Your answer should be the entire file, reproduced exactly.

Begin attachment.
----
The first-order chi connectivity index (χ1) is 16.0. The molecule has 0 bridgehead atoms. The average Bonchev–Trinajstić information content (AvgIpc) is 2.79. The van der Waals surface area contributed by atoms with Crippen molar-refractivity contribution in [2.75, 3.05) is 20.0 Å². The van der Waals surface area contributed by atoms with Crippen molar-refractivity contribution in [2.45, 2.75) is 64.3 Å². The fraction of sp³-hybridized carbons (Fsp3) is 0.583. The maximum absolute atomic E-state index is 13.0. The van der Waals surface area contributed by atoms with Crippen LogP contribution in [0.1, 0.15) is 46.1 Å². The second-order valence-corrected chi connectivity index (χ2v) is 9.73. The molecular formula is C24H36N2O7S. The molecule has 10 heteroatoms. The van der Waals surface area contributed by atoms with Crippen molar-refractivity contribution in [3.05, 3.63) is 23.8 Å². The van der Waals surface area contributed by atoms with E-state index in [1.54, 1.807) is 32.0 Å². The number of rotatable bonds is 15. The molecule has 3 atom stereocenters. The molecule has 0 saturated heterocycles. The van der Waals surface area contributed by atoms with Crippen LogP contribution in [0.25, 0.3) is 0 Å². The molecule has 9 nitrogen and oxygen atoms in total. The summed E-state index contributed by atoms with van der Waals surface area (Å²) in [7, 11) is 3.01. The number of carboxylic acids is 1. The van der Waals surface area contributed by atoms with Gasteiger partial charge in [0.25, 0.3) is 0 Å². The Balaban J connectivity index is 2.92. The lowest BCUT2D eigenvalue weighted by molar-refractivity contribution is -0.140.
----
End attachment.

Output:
The first-order chi connectivity index (χ1) is 16.0. The molecule has 0 bridgehead atoms. The average Bonchev–Trinajstić information content (AvgIpc) is 2.79. The van der Waals surface area contributed by atoms with Crippen molar-refractivity contribution in [2.75, 3.05) is 20.0 Å². The van der Waals surface area contributed by atoms with Crippen molar-refractivity contribution in [2.45, 2.75) is 64.3 Å². The fraction of sp³-hybridized carbons (Fsp3) is 0.583. The maximum absolute atomic E-state index is 13.0. The van der Waals surface area contributed by atoms with Crippen LogP contribution in [0.1, 0.15) is 46.1 Å². The second-order valence-corrected chi connectivity index (χ2v) is 9.73. The molecular formula is C24H36N2O7S. The molecule has 10 heteroatoms. The van der Waals surface area contributed by atoms with Crippen molar-refractivity contribution in [3.05, 3.63) is 23.8 Å². The van der Waals surface area contributed by atoms with E-state index in [1.54, 1.807) is 32.0 Å². The number of rotatable bonds is 15. The molecule has 3 atom stereocenters. The molecule has 0 saturated heterocycles. The van der Waals surface area contributed by atoms with Crippen LogP contribution in [0.25, 0.3) is 0 Å². The molecule has 9 nitrogen and oxygen atoms in total. The summed E-state index contributed by atoms with van der Waals surface area (Å²) in [7, 11) is 3.01. The number of carboxylic acids is 1. The van der Waals surface area contributed by atoms with Gasteiger partial charge in [0.25, 0.3) is 0 Å². The Balaban J connectivity index is 2.92. The lowest BCUT2D eigenvalue weighted by molar-refractivity contribution is -0.140.